Hello jsn55. Yes, let your nephew know that the NYPD helped and I'm thankful. I totally agree with you and after my experience I also feel comfortable at a hotel where as you said - one can know what to expect .
Regarding Airbnb you don't know what you'll get. Sorry to hear your sister has had stuff occur at VRBO, even if it's small things it can ruin a vacation. It's not that you won't encounter a snafu at a hotel, but again it's at least knowing that something can be fixed fairly quickly.
 
Feb 3, 2017
122
160
43
45
#19
This sort of illegal stuff with vacation rentals is not only about airbnb, they are just the most high-profile, vocal entity - but about all websites listing vacation rentals (VRBO, Homeaway, whatever)

Someone willing to break the law (the hosts) are not inclined to always follow all laws - even when a listing does exist - Some often do not have legally required safety features installed, they often ask their guests to lie to tenants of the building if asked and to say they are a relative of the host, etc -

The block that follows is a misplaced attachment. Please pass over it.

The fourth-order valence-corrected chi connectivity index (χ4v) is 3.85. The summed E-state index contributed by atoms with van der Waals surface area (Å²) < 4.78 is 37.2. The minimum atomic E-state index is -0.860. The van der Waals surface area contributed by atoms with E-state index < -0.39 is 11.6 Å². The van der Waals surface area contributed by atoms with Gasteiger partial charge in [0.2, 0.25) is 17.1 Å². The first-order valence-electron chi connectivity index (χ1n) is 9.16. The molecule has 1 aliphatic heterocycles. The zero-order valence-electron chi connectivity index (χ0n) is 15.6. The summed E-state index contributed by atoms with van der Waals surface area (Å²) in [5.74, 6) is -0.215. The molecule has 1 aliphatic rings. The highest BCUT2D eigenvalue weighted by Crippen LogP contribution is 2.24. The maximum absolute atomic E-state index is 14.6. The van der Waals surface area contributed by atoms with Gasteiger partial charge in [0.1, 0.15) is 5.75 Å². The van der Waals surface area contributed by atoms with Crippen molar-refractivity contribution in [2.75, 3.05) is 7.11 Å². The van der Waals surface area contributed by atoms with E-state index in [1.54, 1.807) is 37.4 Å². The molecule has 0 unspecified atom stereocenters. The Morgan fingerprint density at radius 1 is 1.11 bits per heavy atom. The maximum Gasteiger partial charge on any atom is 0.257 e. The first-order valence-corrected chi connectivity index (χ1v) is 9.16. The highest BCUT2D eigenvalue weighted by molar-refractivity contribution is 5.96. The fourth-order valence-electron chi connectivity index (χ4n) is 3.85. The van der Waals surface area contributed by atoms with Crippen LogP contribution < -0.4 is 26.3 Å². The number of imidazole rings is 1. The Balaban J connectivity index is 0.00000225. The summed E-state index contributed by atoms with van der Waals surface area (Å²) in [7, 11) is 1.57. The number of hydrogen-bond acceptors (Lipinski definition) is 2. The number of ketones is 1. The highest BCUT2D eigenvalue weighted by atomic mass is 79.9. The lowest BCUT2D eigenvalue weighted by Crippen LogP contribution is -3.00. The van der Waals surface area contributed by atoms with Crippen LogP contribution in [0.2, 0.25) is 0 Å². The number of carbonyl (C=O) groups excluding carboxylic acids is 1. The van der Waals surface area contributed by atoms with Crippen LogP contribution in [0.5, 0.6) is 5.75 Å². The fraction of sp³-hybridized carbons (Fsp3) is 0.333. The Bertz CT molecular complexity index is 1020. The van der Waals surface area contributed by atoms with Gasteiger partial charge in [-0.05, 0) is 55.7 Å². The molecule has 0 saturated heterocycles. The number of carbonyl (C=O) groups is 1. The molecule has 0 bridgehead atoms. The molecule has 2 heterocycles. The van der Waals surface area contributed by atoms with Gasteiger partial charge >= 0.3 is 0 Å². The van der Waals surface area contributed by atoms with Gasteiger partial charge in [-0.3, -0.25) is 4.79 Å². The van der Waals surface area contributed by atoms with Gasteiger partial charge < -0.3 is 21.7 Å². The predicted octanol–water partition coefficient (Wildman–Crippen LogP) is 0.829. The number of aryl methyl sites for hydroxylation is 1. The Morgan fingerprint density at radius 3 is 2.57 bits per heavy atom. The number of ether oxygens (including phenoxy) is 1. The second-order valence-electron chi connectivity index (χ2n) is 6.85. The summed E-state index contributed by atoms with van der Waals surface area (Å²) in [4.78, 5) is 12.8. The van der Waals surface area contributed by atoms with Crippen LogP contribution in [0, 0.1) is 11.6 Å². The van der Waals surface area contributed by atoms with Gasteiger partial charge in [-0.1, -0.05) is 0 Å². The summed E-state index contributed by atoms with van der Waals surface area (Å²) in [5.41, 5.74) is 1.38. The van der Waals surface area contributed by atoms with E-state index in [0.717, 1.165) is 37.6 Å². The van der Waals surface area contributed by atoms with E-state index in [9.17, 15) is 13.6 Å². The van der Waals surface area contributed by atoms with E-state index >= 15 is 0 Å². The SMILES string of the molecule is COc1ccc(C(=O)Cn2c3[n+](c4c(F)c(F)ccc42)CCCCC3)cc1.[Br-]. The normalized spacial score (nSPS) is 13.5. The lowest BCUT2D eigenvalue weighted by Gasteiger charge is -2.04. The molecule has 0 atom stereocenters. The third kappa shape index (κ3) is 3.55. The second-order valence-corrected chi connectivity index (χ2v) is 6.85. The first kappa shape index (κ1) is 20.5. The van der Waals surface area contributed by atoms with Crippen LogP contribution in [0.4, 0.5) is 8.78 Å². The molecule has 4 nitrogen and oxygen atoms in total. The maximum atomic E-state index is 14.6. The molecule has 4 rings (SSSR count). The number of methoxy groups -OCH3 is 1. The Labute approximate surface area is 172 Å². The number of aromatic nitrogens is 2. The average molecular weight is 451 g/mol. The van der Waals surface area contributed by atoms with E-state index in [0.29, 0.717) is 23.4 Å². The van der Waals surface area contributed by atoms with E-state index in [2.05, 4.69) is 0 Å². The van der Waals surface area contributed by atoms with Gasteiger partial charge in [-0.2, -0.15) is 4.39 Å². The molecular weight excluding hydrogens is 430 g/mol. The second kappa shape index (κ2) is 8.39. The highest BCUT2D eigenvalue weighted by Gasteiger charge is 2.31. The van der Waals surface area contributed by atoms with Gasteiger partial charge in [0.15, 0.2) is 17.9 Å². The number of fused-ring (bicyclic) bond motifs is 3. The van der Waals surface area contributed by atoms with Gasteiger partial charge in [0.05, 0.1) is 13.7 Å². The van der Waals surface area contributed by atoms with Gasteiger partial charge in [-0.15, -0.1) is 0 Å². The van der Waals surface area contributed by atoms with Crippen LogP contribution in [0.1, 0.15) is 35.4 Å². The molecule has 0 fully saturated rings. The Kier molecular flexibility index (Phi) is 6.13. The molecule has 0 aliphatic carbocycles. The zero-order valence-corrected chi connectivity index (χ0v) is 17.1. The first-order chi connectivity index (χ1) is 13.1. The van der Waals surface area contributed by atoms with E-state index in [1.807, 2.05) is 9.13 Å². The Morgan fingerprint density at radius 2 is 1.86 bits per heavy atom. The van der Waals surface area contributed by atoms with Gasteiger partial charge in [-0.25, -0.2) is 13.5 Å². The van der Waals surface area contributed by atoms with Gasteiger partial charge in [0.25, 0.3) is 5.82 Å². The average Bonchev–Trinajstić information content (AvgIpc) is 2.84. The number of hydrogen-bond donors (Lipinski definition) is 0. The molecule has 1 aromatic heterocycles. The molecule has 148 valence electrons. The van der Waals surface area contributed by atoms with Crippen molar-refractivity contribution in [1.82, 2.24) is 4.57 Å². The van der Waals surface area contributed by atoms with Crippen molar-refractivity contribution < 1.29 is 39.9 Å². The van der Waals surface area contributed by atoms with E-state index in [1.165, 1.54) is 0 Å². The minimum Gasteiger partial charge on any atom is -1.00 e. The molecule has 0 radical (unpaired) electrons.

This is not just the case here in NYC - cities all over are coping with this problem and many have passed legislation regulating, restricting or banning these rentals or are in the process of developing legislation to do so.

It's important to check the laws of any town/city on this issue prior to booking such a rental. It is a fluid situation for many cities and even though it has been on the books here in NYC for years, we have strengthened the law, increased penalties significantly, added new penalty categories, increased enforcement and have encouraged tenants in buildings where transients are discovered, to report the host.
 
Likes: Neil Maley
Mar 12, 2019
11
5
3
48
#20
Thanks for your input about Airbnbs and vacation rentals. It’s interesting you bring up safety features because the Airbnb I stayed at (prior to being scammed by the 2nd Airbnb host), didn’t have a fire escape ladder (older building) or any known safety features. I stayed on the second floor and I wondered how I’d get out in case of a fire.